Categories: Energy issues / History of PR

26 April 2010

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Getting real about the world’s nuclear waste

Present energy technologies all pose long-term “problems”. These are called “inter-generational” risks. So let’s not kid ourselves: whether it’s climate change or radioactive waste, decisions we take now will effect our grandchildren, and their grandchildren.

Nuclear power has already created some waste “problems” – which we’ll be talking about here. They are not worse than the industrial dereliction caused by the coal industry. Who knows how they compare with whatever climate change has in store?

It would, by the way, be a bad mistake for pro-nuke enthusiasts to associate with some aspects of the global warming and climate change campaign. As people who have been on the receiving end of techno-phobic irrationality, the nuclear industry has much to fear from this growing sentiment.

Why rush?
The assertion that we cannot find a long-term solution for high-level, or even intermediate, radwaste (radioactive waste) is being used to block the building of new nuclear power stations.

But actually, we can find solutions – and people are using them now.

All but the “hottest” radioactive waste can be safely stored deep underground – and the hottest can be stored there when it cools sufficiently – which is a matter of decades, not centuries.

Given that interim underground storage, vitrification, cooling ponds, dry or wet storage all offer varying degrees of short- and medium-term solutions for tens of years, sometimes hundreds of years, or even permanently with incineration, there is no immediate worry about what to do with nuclear waste. Certainly, there is a plethora of options.

Why should we hold up the development of nuclear power stations whilst we wait for the politics of waste disposal to come right? The question I want to explore, however,  is how did this link ever arise in the first place, and how do we break it?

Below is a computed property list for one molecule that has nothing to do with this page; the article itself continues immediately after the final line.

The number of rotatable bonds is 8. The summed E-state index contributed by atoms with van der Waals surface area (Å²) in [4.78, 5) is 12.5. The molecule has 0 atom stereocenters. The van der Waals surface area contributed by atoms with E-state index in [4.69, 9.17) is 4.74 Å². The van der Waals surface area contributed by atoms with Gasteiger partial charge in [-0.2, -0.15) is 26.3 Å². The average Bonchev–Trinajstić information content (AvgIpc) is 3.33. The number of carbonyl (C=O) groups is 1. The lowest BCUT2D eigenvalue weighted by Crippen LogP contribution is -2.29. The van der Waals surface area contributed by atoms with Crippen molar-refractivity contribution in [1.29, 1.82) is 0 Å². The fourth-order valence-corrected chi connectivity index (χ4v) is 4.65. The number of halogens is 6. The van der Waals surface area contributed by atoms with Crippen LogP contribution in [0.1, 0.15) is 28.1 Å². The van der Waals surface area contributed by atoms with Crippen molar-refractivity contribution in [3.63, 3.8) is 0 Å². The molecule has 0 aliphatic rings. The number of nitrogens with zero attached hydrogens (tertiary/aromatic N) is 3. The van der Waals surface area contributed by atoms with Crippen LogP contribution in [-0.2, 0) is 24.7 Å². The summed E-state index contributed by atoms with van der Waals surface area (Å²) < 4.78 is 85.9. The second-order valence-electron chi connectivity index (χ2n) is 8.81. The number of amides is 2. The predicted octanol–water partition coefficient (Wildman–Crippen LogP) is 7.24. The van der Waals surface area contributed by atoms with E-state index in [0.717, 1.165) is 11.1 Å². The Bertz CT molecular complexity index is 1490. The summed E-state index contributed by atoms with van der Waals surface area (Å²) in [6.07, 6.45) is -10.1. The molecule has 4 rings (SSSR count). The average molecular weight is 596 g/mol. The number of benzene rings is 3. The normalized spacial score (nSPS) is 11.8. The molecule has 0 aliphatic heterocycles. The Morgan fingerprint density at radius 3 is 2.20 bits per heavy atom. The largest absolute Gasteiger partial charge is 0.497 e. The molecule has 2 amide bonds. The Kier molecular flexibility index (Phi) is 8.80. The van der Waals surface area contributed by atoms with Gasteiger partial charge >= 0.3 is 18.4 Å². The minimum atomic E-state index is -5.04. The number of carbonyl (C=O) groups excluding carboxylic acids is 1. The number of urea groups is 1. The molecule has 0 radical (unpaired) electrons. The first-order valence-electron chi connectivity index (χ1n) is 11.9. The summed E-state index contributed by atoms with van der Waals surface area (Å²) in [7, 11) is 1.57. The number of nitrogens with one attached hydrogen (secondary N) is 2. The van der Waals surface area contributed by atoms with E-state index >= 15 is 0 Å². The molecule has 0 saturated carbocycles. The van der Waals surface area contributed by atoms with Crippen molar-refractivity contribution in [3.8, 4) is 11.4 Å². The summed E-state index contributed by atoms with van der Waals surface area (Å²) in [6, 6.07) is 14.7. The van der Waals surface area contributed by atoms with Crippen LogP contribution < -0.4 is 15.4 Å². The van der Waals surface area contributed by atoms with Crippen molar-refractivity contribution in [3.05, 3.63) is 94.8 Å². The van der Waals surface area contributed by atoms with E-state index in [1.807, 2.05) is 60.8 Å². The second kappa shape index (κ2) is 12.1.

Anti-nuke prejudices and the industry
The post-war anti-nuclear movement hated this scary new technology whether it was used for war or peace. The Campaign for Nuclear Disarmament attracted enormous support for its totemic issue. So the anti’s started worrying about The Bomb, and moved on to worry about “The China Syndrome” and Chernobyl. And now they concentrate on radioactive waste.

The nuclear industry in the West was whipped into semi-submission. Only in France – the most statist of Europe’s countries – and in one pragmatic Scandinavian country, Finland, did it thrive. It also long ago lost faith in the power of rational argument. The industry lobbies hard in private (and is wrongly seen as sinister for doing so), but is surprisingly quiescent in public.

Meanwhile, most of the founding fathers of the anti-nuke brigade are either dead, have changed their minds or are in their declining years.

But the Green Movement took up their cause in the 1970s and 1980s, and opposition to nuclear power is now in its DNA.

It still sees the unresolved waste issue as way of scuppering nuclear technology.